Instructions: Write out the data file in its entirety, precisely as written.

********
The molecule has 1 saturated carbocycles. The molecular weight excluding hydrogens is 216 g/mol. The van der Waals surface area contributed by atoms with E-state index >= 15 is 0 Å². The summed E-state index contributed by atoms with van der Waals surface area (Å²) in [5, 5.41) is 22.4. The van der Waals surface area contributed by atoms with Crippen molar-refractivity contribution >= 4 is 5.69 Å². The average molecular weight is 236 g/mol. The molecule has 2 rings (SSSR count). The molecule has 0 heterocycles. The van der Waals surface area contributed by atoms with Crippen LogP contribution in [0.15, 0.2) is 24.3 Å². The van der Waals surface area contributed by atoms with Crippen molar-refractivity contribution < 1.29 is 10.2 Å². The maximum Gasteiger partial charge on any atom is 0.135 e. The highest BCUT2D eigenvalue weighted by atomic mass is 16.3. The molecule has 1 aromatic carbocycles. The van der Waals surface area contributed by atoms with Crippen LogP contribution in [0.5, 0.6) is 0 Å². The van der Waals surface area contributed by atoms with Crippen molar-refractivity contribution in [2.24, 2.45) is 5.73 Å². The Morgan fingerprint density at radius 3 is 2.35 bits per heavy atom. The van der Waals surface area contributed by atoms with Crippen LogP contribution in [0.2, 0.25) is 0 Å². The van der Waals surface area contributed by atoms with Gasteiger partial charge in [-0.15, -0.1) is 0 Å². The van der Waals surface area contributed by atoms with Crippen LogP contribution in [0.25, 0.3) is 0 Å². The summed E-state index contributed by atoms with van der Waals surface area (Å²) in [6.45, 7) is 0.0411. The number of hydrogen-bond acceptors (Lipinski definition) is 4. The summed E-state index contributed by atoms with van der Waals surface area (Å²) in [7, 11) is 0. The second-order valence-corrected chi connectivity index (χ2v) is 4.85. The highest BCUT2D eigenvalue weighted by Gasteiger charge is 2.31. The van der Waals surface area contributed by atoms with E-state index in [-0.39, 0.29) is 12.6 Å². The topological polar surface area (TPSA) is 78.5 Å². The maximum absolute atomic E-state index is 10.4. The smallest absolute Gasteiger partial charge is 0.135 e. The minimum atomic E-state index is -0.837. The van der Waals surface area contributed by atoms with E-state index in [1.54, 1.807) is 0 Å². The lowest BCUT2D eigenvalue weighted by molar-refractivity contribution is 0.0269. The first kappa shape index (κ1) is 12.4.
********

The molecule has 1 saturated carbocycles. The molecular weight excluding hydrogens is 216 g/mol. The van der Waals surface area contributed by atoms with E-state index >= 15 is 0 Å². The summed E-state index contributed by atoms with van der Waals surface area (Å²) in [5, 5.41) is 22.4. The van der Waals surface area contributed by atoms with Crippen molar-refractivity contribution >= 4 is 5.69 Å². The average molecular weight is 236 g/mol. The molecule has 2 rings (SSSR count). The molecule has 0 heterocycles. The van der Waals surface area contributed by atoms with Crippen LogP contribution in [0.15, 0.2) is 24.3 Å². The van der Waals surface area contributed by atoms with Crippen molar-refractivity contribution < 1.29 is 10.2 Å². The maximum Gasteiger partial charge on any atom is 0.135 e. The highest BCUT2D eigenvalue weighted by atomic mass is 16.3. The molecule has 1 aromatic carbocycles. The van der Waals surface area contributed by atoms with Crippen LogP contribution in [0.5, 0.6) is 0 Å². The van der Waals surface area contributed by atoms with Crippen molar-refractivity contribution in [2.24, 2.45) is 5.73 Å². The Morgan fingerprint density at radius 3 is 2.35 bits per heavy atom. The van der Waals surface area contributed by atoms with Crippen LogP contribution in [0.2, 0.25) is 0 Å². The van der Waals surface area contributed by atoms with Gasteiger partial charge in [-0.15, -0.1) is 0 Å². The van der Waals surface area contributed by atoms with Crippen LogP contribution in [0.25, 0.3) is 0 Å². The summed E-state index contributed by atoms with van der Waals surface area (Å²) in [6.45, 7) is 0.0411. The number of hydrogen-bond acceptors (Lipinski definition) is 4. The summed E-state index contributed by atoms with van der Waals surface area (Å²) in [7, 11) is 0. The second-order valence-corrected chi connectivity index (χ2v) is 4.85. The highest BCUT2D eigenvalue weighted by Gasteiger charge is 2.31. The van der Waals surface area contributed by atoms with E-state index in [-0.39, 0.29) is 12.6 Å². The topological polar surface area (TPSA) is 78.5 Å². The maximum absolute atomic E-state index is 10.4. The smallest absolute Gasteiger partial charge is 0.135 e. The minimum atomic E-state index is -0.837. The van der Waals surface area contributed by atoms with E-state index in [1.54, 1.807) is 0 Å². The lowest BCUT2D eigenvalue weighted by molar-refractivity contribution is 0.0269. The first kappa shape index (κ1) is 12.4.